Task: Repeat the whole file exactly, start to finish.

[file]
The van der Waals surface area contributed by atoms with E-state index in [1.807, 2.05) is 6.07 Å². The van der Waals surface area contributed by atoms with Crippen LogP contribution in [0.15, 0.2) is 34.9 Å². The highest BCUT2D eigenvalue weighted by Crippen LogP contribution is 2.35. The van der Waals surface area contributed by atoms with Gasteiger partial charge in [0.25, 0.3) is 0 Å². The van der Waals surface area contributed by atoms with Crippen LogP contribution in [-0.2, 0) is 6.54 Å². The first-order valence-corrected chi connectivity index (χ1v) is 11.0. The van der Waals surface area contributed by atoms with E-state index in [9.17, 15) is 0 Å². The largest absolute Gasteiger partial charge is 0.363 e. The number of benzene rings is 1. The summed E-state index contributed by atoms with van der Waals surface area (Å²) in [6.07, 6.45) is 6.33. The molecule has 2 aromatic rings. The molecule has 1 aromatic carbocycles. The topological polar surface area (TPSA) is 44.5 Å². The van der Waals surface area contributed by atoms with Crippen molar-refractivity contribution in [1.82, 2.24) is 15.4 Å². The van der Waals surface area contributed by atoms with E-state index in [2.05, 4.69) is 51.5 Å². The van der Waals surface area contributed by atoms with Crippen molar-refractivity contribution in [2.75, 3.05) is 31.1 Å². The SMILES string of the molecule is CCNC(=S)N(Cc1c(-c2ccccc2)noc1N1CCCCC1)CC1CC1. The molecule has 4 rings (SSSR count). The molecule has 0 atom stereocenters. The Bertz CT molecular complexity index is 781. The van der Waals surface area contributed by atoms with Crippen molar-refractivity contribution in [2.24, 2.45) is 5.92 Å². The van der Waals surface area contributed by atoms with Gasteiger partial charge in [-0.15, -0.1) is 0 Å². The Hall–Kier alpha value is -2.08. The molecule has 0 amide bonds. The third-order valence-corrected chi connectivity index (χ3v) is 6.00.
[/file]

The van der Waals surface area contributed by atoms with E-state index in [1.807, 2.05) is 6.07 Å². The van der Waals surface area contributed by atoms with Crippen LogP contribution in [0.15, 0.2) is 34.9 Å². The highest BCUT2D eigenvalue weighted by Crippen LogP contribution is 2.35. The van der Waals surface area contributed by atoms with Gasteiger partial charge in [0.25, 0.3) is 0 Å². The van der Waals surface area contributed by atoms with Crippen LogP contribution in [-0.2, 0) is 6.54 Å². The first-order valence-corrected chi connectivity index (χ1v) is 11.0. The van der Waals surface area contributed by atoms with E-state index in [9.17, 15) is 0 Å². The largest absolute Gasteiger partial charge is 0.363 e. The number of benzene rings is 1. The summed E-state index contributed by atoms with van der Waals surface area (Å²) in [6.07, 6.45) is 6.33. The molecule has 2 aromatic rings. The molecule has 1 aromatic carbocycles. The topological polar surface area (TPSA) is 44.5 Å². The van der Waals surface area contributed by atoms with Crippen molar-refractivity contribution in [1.82, 2.24) is 15.4 Å². The van der Waals surface area contributed by atoms with E-state index in [2.05, 4.69) is 51.5 Å². The van der Waals surface area contributed by atoms with Crippen molar-refractivity contribution in [2.75, 3.05) is 31.1 Å². The SMILES string of the molecule is CCNC(=S)N(Cc1c(-c2ccccc2)noc1N1CCCCC1)CC1CC1. The molecule has 4 rings (SSSR count). The molecule has 0 atom stereocenters. The Bertz CT molecular complexity index is 781. The van der Waals surface area contributed by atoms with Crippen molar-refractivity contribution in [2.24, 2.45) is 5.92 Å². The van der Waals surface area contributed by atoms with Gasteiger partial charge in [-0.15, -0.1) is 0 Å². The Hall–Kier alpha value is -2.08. The molecule has 0 amide bonds. The third-order valence-corrected chi connectivity index (χ3v) is 6.00.